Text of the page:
Today is the last day of November, an appropriate time to share with you my favorite poem, Herbsttag (Autumn Day) by Rainer Maria Rilke.
Many of you probably know him as the author of Letters to a Young Poet, a classic in the literature about writing and finding a vocation. However, Rilke is one of the “big guys” of German literature, and I find something I respond to in most of his many, many poems.
I fell in love with Rilke’s poem Autumn Day as an adolescent, leafing through one of my grandparents’ anthologies of German poetry called Kranz des Lebens (wreath of life).
I made sure that particular book made it to my bookshelf after my grandmother died. It is now a beloved yellowed friend. As I paged through it yesterday, I wondered about its history. I wish I knew why my grandparents had this particular book. It was published in 1955 but there’s no dedication in it, nor is my grandfather’s name on the list of editors (it is in many other books they had). Maybe this anthology had less meaning to them than it has to me now.
I looked long for a translation of Herbsttag that I felt comes close to the original German, particularly the last stanza, which is the part I really cherish.
I think I fell in love with the phrase “lange Briefe schreiben” (writing long letters) as that is exactly what I did as a teenager, but those last five lines capture the melancholy of autumn so perfectly.
I was reminded again that translation is always, at best, an approximation.
For example, the word “Alleen” means roads lined with trees on both sides. In German “Alleen” immediately conjures up that image – in English, no such word exists. Anyway, enough waxing, here it is, first in the original, then the translation.
Herr: es ist Zeit. Der Sommer war sehr groß.
Leg deinen Schatten auf die Sonnenuhren,
und auf den Fluren laß die Winde los.
Befiel den letzten Früchten voll zu sein;
gib ihnen noch zwei südlichere Tage,
dränge sie zur Vollendung hin und jage
die letzte Süße in den schweren Wein.
Wer jetzt kein Haus hat, baut sich keines mehr.
Wer jetzt allein ist, wird es lange bleiben,
wird wachen, lesen, lange Briefe schreiben
und wird in den Alleen hin und her
unruhig wandern, wenn die Blätter treiben.
Rainer Maria Rilke
This translation is by J. Mullen:
Lord: it is time. The summer was great.
Lay your shadows onto the sundials
and let loose the winds upon the fields.
Command the last fruits to be full,
give them yet two more southern days,
urge them to perfection, and chase
the last sweetness into the heavy wine.
Who now has no house, builds no more.
Who is now alone, will long remain so,
will stay awake, read, write long letters
and will wander restlessly here and there
in the avenues, when the leaves drift.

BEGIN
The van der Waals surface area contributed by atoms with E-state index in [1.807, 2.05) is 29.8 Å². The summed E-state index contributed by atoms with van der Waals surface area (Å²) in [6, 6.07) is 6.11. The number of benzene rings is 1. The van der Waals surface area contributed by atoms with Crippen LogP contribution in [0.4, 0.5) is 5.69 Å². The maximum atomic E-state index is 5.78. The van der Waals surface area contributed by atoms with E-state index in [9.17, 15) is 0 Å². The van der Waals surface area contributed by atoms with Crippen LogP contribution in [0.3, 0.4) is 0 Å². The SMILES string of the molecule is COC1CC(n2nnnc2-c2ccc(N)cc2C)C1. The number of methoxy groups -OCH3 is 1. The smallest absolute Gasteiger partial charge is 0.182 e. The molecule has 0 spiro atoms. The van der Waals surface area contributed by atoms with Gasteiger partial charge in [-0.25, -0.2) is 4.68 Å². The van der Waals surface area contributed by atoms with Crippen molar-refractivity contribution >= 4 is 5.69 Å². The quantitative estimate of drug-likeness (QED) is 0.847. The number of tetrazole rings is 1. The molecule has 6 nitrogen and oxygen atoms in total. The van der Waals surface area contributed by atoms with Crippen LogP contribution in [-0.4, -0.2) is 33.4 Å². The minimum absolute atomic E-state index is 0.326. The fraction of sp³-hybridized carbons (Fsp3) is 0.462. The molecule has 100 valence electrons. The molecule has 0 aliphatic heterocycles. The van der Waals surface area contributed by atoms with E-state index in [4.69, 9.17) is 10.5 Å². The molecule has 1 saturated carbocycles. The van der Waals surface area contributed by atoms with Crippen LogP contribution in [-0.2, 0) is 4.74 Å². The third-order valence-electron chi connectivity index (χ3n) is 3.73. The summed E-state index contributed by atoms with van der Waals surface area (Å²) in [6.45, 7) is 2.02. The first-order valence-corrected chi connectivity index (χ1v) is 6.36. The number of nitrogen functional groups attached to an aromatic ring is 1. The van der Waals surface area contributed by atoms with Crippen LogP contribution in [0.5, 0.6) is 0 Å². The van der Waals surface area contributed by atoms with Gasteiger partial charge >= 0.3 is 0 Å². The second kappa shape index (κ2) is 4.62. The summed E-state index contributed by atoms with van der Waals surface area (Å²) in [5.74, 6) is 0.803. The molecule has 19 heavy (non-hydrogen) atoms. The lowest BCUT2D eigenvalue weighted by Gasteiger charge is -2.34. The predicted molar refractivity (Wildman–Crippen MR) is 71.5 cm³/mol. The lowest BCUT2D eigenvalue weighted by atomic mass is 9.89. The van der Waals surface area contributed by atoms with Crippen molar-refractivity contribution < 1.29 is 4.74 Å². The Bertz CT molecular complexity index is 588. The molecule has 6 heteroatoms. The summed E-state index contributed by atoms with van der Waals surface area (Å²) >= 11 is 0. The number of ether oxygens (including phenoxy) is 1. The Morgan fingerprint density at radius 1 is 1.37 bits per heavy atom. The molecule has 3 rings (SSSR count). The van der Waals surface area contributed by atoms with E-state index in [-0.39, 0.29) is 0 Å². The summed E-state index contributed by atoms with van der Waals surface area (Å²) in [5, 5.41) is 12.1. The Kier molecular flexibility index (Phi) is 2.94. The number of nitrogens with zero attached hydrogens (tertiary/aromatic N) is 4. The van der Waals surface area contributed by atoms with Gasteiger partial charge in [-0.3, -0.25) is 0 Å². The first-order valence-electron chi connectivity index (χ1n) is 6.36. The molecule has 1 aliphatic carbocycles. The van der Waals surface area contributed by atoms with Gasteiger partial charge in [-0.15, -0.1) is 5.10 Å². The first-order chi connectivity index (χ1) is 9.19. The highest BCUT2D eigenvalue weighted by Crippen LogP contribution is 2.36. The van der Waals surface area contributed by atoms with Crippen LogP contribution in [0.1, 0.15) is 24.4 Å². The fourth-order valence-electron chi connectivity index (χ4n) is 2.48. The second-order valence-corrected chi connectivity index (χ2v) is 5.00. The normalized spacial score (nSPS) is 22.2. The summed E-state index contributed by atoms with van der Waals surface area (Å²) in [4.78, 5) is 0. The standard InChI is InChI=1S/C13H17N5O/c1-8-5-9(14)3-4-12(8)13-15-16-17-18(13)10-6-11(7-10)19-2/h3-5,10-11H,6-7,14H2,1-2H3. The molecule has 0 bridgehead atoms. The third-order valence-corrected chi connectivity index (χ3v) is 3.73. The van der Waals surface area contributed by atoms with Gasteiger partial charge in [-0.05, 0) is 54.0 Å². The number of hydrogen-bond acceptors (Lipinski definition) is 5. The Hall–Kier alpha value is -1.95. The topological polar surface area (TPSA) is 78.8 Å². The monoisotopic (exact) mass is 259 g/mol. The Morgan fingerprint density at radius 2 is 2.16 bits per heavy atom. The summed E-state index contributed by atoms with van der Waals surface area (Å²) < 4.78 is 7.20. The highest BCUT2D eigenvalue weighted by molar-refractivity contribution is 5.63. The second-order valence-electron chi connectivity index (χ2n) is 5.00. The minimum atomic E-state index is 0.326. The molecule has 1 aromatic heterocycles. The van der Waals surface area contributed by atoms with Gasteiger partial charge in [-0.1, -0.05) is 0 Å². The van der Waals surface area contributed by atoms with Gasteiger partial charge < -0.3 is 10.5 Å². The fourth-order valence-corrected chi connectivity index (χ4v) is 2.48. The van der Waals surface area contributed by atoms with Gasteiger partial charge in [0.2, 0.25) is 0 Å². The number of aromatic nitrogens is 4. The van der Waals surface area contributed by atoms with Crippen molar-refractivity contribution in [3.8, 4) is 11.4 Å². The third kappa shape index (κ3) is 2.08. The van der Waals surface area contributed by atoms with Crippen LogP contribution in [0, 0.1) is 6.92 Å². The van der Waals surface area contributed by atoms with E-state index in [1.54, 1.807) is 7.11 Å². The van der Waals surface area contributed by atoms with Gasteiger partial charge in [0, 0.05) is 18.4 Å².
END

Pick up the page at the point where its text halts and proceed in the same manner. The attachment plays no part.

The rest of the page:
Very nice, Annette. I once entered a poem in a contest and the judge wrote on the side of the paper, "This is a prayer, not a poem." Like the one you shared above, a prayer can be a poem. To me, it becomes personal, a talk between a person and God, and it can be a thing of pure beauty–as you've shown us today.
Beautiful. Your grandparents were a good influence on you, as were mine. Thanks for sharing!
Oh I love this! Fall is my favorite season.
Thank you for sharing this poem Annette and for it's translation. I have a German background as my grandfather was from Hanover Germany, but I do not speak the language.
Nancy – thanks for pointing out the prayer aspect! It made me think of another poem that I love by W.H. Auden, and I realized it also has a prayerlike quality. That got me thinking even more about why I like those kinds of poems…
The Desert Rocks – grandparents are a blessing, aren't they?
Karen – glad you liked the poem. Fall is my favorite season, too.
I love-love-love that German has a word for a road lined with trees. A beautiful poem, a beautiful post.
Beautiful poem, Annette. My dad's side is German, however I don't speak the language. Thank you so much for sharing this. 🙂
Gorgeous poem, Annette. Thank you for sharing it. I wish my German wasn't so rusty! I love the phrase "Lay your shadows onto the sundials" — so beautiful!
Very nice – thank you for sharing.
I think it is a great translation (obviously) but the one thing translations can't capture is (and I can't explain this well) that feeling of a different time and place reading in another language creates. Reading in German takes me back to Germany.
Kelley – yes, "Alleen" is a great word. They used to plant trees along all the country roads to make shade for the horses, so even narrow lanes are now lined by magnificent trees.
Sheila – and here I had qualms about posting a German poem!
Angela – glad you liked that sundials phrase. Perhaps I shall post more in German to get that rust off yours!
E.D. – thank you for your comment. Even in German, it does convey the sense of a different time and place, probably because it has a formality and calm to it that are pretty much obsolete now.
A little late to the party, but could not resist challenging your statement about "Aleen" – so here is my translation 🙂
Lord: it is time. The summer's breadth was vast.
Drape now Thy shadow over sundial faces,
Let the winds race through barren meadowgrass.
Command the tardy fruit to reach full shape;
Grant two more days of southerliness pleasing,
Urge them to wholesomeness, give chase uneasing
To top up sweetness in the heavy grape.
Who has no house as yet, left it too late.
Who is alone, will find it heavy going,
Will gaze, and read, write letters ever growing,
Avenues to-and-fro perambulate,
Restlessly wander, while the leaves are blowing.